New British military laser could have 'huge ramifications' for Ukraine conflict

Reforms to the procurement process mean it will now be operational five years earlier than planned

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A new British military laser could have “huge ramifications” for the conflict in Europe, UK Defence Secretary Grant Shapps has suggested.

Expected to be ready for posting by 2027 at the latest, the DragonFire weapon could be rushed on to the front line in Ukraine to take down Russian drones, Mr Shapps said.

The laser was originally set to be rolled out in 2032, but new reforms aimed at speeding up procurement mean it will be operational five years earlier, the Ministry of Defence said.

Mr Shapps told journalists, during a visit to the Porton Down military research hub in Salisbury, that he would look to see if the pace could be increased even further “in order for Ukrainians perhaps to get their hands on it”.

“I’ve come down to speed up the production of the DragonFire laser system because I think, given that there’s two big conflicts on, one sea-based, one in Europe, this could have huge ramifications to have a weapon capable particularly of taking down drones,” Mr Shapps said.

“And so what I want to do is speed up what would usually be a very lengthy development procurement process, possibly up to 10 years, based on my conversations this morning, to a much shorter time frame to get it deployed, potentially on ships, incoming drones, and potentially on land.

“Again, incoming drones, but it doesn’t take much imagination see how that could be helpful in Ukraine for example.”

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Laser-directed energy weapons (LDEWs) use an intense light beam to cut through their target and can strike at the speed of light.

The Ministry of Defence hopes the DragonFire system will offer a low-cost alternative to missiles by carrying out tasks such as shooting down attack drones.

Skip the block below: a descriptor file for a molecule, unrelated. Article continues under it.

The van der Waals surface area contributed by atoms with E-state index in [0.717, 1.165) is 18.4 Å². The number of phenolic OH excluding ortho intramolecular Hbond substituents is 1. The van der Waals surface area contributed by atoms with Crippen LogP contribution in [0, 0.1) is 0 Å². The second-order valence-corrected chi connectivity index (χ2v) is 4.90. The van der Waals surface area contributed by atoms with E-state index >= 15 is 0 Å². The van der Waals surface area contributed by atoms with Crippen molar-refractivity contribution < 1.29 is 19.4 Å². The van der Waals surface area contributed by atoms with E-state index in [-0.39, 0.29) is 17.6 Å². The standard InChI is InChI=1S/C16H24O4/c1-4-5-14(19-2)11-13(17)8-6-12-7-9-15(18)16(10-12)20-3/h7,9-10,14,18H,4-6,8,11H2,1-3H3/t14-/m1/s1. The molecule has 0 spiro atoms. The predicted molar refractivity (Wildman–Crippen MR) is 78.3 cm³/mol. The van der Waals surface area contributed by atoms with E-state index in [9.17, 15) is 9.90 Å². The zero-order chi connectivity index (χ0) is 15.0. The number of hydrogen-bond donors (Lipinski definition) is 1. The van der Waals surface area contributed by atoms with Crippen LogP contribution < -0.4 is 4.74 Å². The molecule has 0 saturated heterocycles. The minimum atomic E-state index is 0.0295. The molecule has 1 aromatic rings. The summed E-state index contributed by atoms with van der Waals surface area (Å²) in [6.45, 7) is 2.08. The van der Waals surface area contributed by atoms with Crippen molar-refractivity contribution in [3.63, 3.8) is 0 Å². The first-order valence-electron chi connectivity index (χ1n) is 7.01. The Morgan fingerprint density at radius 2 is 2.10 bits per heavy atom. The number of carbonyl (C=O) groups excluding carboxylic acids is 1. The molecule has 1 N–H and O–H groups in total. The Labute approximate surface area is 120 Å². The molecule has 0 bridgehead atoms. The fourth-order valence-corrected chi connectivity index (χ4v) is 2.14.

It has been developed by defence firms MBDA, Leonardo and QinetiQ and the Defence Science and Technology Laboratory (DSTL).

The new procurement model, which comes into effect this week, is aimed at speeding up the process of getting cutting-edge developments in military capability like DragonFire out into the field.

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Russia-Ukraine war by the numbers, two years on

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“It’s designed to not wait until we have this at 99.9 per cent perfection before it goes into the field, but get it to sort of 70 per cent and then get it out there and then … develop it from there,” Mr Shapps said.

Asked whether the system might be ready earlier than 2027, he said: “Because I’m here, I’ve taken the opportunity to arrange additional conversations with colleagues about whether we could speed it up even faster, very much using the integrated procurement model of saying there’s a war on – let’s say that it didn’t have to be 100 per cent perfect in order for Ukrainians perhaps to get their hands on it, can we do any better – but 2027 is still the date as of this moment. But of course I’ll look to see what we can do to speed up.

“In a more dangerous world, our approach to procurement is shifting with it. We need to be more urgent, more critical and more global,” Mr Shapps said.

Russia’s war recently entered its third year with Kyiv struggling to replenish its depleted ranks and a multibillion-dollar package of US support remaining stalled in Washington amid opposition from hardline Republicans.

Updated: April 12, 2024, 7:38 PM